Lost private keys can be a nightmare scenario for a blockchain wallet owner. Here's what you can do if it happens—and how to prevent it in the first place.
Lost private keys are a nightmare scenario in blockchain, stripping you of your ability to import or restore your wallet onto new devices or software wallets.
We wish we could tell you that when you lose the private key to your blockchain address or crypto wallet, it's an easy, straightforward process to recover it and easily regain access to your funds...
<Morgan Freeman voice> We wish we could tell you that, but private key security is no fairytale world. </Morgan Freeman voice>
So what can you do if you lose your private key(s)?
The actions available to you depend on exactly how much/what you've lost.
If you've lost your private key but still have the hardware wallet and remember the PIN, there's still hope. Transfer your cryptocurrency from the hardware wallet to a blockchain address (or addresses) that you DO hold the private key to.
Do note that this could be a lengthy process. Although hardware wallets can hold multiple cryptocurrencies from different blockchains in one place, you will need to make sure you don't send any of your cryptocurrencies to addresses on different blockchains (i.e., you can't send ERC-20 tokens to a BTC address or BTC to a NANO address).
If you've lost both your seed words AND your device or PIN code, you have several options (NB: we never said they're good options).
You could find yourself a nice comfortable blanket, snuggle up inside it, and have a good cathartic sob session. We all make mistakes; there's no shame in crying.
You could use the time previously devoted to blockchain and cryptocurrency to volunteer in the community, start exercising, or take up a new hobby. Knitting is very in right now.
If you specifically lost the private key AND forgot the PIN code to your hardware wallet, you could:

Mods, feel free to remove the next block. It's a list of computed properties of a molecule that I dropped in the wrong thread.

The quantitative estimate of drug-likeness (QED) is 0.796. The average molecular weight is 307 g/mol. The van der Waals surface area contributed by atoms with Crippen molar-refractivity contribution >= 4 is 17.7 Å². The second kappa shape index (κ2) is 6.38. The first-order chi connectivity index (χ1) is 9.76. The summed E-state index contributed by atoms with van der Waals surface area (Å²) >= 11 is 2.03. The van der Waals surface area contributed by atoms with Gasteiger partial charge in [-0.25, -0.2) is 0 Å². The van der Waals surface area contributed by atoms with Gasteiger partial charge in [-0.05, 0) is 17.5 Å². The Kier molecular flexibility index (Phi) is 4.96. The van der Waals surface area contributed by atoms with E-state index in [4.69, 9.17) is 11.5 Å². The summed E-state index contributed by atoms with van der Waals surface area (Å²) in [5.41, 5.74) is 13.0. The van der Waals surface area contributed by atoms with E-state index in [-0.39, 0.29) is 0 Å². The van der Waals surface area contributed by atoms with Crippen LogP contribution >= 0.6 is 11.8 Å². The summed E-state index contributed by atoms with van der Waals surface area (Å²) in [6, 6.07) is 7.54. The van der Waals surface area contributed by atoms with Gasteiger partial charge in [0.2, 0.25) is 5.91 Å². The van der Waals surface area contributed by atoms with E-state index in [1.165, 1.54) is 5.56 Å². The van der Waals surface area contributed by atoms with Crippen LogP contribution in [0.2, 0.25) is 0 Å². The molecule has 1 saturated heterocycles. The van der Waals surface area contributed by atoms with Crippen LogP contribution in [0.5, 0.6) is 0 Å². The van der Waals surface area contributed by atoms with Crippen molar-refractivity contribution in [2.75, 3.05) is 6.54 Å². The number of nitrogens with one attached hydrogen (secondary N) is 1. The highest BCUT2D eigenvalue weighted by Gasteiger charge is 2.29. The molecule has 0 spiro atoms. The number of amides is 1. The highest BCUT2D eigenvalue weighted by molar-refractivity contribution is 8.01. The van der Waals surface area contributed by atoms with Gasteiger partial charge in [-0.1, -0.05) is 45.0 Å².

Or, you could take basic, sensible safety measures to prevent private key loss in the first place.
When it comes to ensuring maximum blockchain wallet safety, getting a hardware wallet is only half the battle. Here's what else you can (and should) do.
Write: Carefully copy down your private key, or, preferably, mnemonic phrase by hand, offline! Storing it electronically or online risks having your private key exposed. Trusty ol' pen-and-paper is always the safest bet with private keys—and for extra long-term piece of mind, use a permanent ink and acid-free paper.
Confirm: Only send a tiny amount of crypto to the address it generates, before deleting the account from your device, and then import to the same device using the private keys you wrote down, to ensure you copied correctly.
Copy: Once you've confirmed that you copied down your private key correctly (i.e., by restoring the same wallet you previously sent the minuscule amount of crypto to), make additional copies of your private key/seed words to hide in different places, so events like natural disasters don't risk you losing all access to your private keys.
Hide: Hide the copies of your private key in different, discrete locations. If you're struggling to come up with a foolproof place, check out our guide on where to hide your hardware wallet for some inspiration.
Laminate: For an extra layer of certainty, lamination/sealing and keeping paper out of direct sunlight is advised to avoid environmental degradation or bleaching.
Use Your Own Paper: Although all hardware wallet companies provide cards for you to write your private key on, it may be advisable to copy yours down on a non-branded card or paper to avoid the list carrying a direct link to cryptocurrency.
Go Metal: If you're willing to invest a bit more in the safety of your private key, you can move beyond paper and look towards alternatives like Cryptosteel or Billfodl that store your seed words on metal sheets resistant to fire and extreme conditions.